Black Beauty

1994, G, 85 min. Directed by Caroline Thompson. Starring Sean Bean, David Thewlis, Jim Carter, Peter Davison, Andrew Knott, Justin.

REVIEWED By Hollis Chacona, Fri., July 29, 1994

I awaited the release of Black Beauty with the anticipation of renewing an affection with a childhood friend and the trepidation of finding that old friend changed beyond recognition. Though she's proven herself a capable and imaginative screenwriter, scoring with such hits as Edward Scissorhands, Homeward Bound: The Incredible Journey, The Secret Garden, and The Nightmare Before Christmas, Black Beauty is Caroline Thompson's first outing as a director. She acquits herself nicely, however. Though the film occasionally grows ponderous in its loving re-creation of Anna Sewell's classic 1877 novel, the film never panders to its young 1994 audience. There is no razzmatazz in this movie, no real bad guys in the cartoon sense children have come to expect in modern motion pictures. Rather, the villainy here is thoughtlessness, a lack of consideration for a fellow being, be it horse or human. Thompson's movie echoes the original story's moral beauty with a lushly elegant look, capturing both the bucolic English countryside and the squalid, crowded streets of London -- from a horse's eye view. Eschewing the traditional approach to telling stories about animals -- which is to focus on the human lives and how they are peripherally affected by the animals they encounter -- this Black Beauty, unlike earlier versions of the book, wisely follows Sewell's lead and concentrates instead on this generous, trusting horse and the consequences of its encounters with humanity. Thompson has repeatedly shown an affinity for the perspective of an outsider looking in -- which may be why she is a perfect candidate for directing children's movies. Like the animals they cherish, children are subject to the whims of their keepers and all too often those keepers do not stop to consider the repercussions of their whims. I have renewed my affection for Black Beauty and discovered that it was I who have changed. I am a keeper now, and my old friend has reminded me that I must be mindful of my whims.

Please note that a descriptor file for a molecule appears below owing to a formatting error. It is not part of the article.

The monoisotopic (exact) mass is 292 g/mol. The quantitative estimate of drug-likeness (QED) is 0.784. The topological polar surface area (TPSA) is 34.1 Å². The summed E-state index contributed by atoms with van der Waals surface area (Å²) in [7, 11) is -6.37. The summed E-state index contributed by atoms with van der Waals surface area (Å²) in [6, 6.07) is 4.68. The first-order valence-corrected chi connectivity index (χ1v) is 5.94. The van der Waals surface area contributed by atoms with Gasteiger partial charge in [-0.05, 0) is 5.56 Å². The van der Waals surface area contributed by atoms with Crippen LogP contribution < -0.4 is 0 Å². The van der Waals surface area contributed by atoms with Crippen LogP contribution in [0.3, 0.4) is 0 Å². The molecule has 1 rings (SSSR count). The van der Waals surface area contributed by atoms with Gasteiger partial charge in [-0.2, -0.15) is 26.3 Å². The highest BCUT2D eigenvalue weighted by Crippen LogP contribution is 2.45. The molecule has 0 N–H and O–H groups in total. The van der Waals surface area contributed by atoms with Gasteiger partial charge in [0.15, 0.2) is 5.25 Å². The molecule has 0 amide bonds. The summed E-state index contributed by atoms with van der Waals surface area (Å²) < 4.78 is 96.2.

A note to readers: Bold and uncensored, The Austin Chronicle has been Austin’s independent news source for almost 40 years, expressing the community’s political and environmental concerns and supporting its active cultural scene. Now more than ever, we need your support to continue supplying Austin with independent, free press. If real news is important to you, please consider making a donation of $5, $10 or whatever you can afford, to help keep our journalism on stands.

Support the Chronicle  

More Caroline Thompson
A Slice of Weird and Wonderful
A Slice of Weird and Wonderful
Distinguished Screenwriter Awardee Caroline Thompson

Marc Savlov, Oct. 21, 2011

More Sean Bean Films
Possessor Uncut
Identity melts in this psychotropic assassination brainblender

Marc Savlov, Oct. 2, 2020

The Young Messiah
Anne Rice's novel about the childhood of Jesus Christ is now a movie

Marjorie Baumgarten, March 11, 2016

More by Hollis Chacona

July 14, 2000

Dill Scallion

Oct. 8, 1999


Black Beauty, Caroline Thompson, Sean Bean, David Thewlis, Jim Carter, Peter Davison, Andrew Knott, Justin

One click gets you all the newsletters listed below

Breaking news, arts coverage, and daily events

Can't keep up with happenings around town? We can help.

Austin's queerest news and events

New recipes and food news delivered Mondays

Eric Goodman's Austin FC column, other soccer news

Information is power. Support the free press, so we can support Austin.   Support the Chronicle